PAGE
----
If I can find some transcendent meaning and purpose in suffering, it may not take away the pain or difficulty of it, but at least I can find hope in the midst of it.

       Health care has always been an integral part of the mission of the Church because it lies at the center of Jesus’ ministry. Over the centuries, monasteries and convents formed the first hospitals, places of “hospitality” where the sick and suffering found solace and healing under the gentle care of monks and nuns.  Saints Camillus de Lellis, Louise de Marillac, John of God, Teresa of Calcutta, Francis of Assisi and Elizabeth of Hungary are a few of the many saints who found their path to God by loving and serving the sick. The high quality and accessibility of health care in the United States would be greatly diminished were it not for the heroic and visionary contributions of Catholic religious orders.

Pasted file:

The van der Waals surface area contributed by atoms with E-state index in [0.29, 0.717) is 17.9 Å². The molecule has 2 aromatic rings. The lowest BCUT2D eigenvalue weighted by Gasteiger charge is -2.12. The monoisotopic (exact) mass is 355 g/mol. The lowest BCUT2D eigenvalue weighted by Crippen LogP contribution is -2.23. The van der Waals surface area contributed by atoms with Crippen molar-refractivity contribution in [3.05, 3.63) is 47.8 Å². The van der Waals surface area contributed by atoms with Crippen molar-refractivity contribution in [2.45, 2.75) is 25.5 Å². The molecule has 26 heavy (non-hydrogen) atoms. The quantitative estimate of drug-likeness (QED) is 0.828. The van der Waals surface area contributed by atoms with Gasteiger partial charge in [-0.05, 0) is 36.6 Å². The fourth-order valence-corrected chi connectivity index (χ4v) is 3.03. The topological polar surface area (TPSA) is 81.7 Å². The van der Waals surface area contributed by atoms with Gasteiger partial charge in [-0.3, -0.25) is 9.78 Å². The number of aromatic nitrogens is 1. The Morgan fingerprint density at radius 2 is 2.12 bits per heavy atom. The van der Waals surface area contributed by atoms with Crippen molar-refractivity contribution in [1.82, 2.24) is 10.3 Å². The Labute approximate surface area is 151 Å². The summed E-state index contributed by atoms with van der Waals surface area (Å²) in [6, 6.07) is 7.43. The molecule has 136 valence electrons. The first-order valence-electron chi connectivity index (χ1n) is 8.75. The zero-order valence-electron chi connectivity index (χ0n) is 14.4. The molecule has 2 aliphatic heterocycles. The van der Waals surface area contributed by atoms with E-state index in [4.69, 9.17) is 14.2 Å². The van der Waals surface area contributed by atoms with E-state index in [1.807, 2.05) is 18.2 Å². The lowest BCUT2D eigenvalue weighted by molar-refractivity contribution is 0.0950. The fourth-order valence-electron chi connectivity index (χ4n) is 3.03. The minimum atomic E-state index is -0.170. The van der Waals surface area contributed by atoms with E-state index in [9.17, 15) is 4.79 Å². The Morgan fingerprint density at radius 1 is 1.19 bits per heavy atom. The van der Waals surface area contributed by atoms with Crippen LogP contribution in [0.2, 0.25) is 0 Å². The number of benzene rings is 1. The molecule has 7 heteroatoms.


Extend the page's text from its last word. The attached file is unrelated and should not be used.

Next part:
When I came to our diocese two years ago, I marveled at the quality and quantity of Catholic health care institutions here. As I have come to know the leaders and employees of our facilities, my admiration and gratitude have only increased. We are so blessed with the religious communities, religious priests, sisters and brothers, lay chaplains, as well as our own diocesan priests, deacons and laity who lovingly serve the myriad needs of our beloved brothers and sisters who suffer and struggle. 

       This February, in which we celebrate the World Day of Prayer for the Sick, I am visiting all of our hospitals, celebrating the Eucharist, visiting patients, meeting with leaders and pastoral staff to lift up the importance of their vocation and service. Where would our communities be without them?  I am so proud of and grateful for Catholic health care ministry in our diocese. I praise God for all of you!

 

       + Donald J. Hying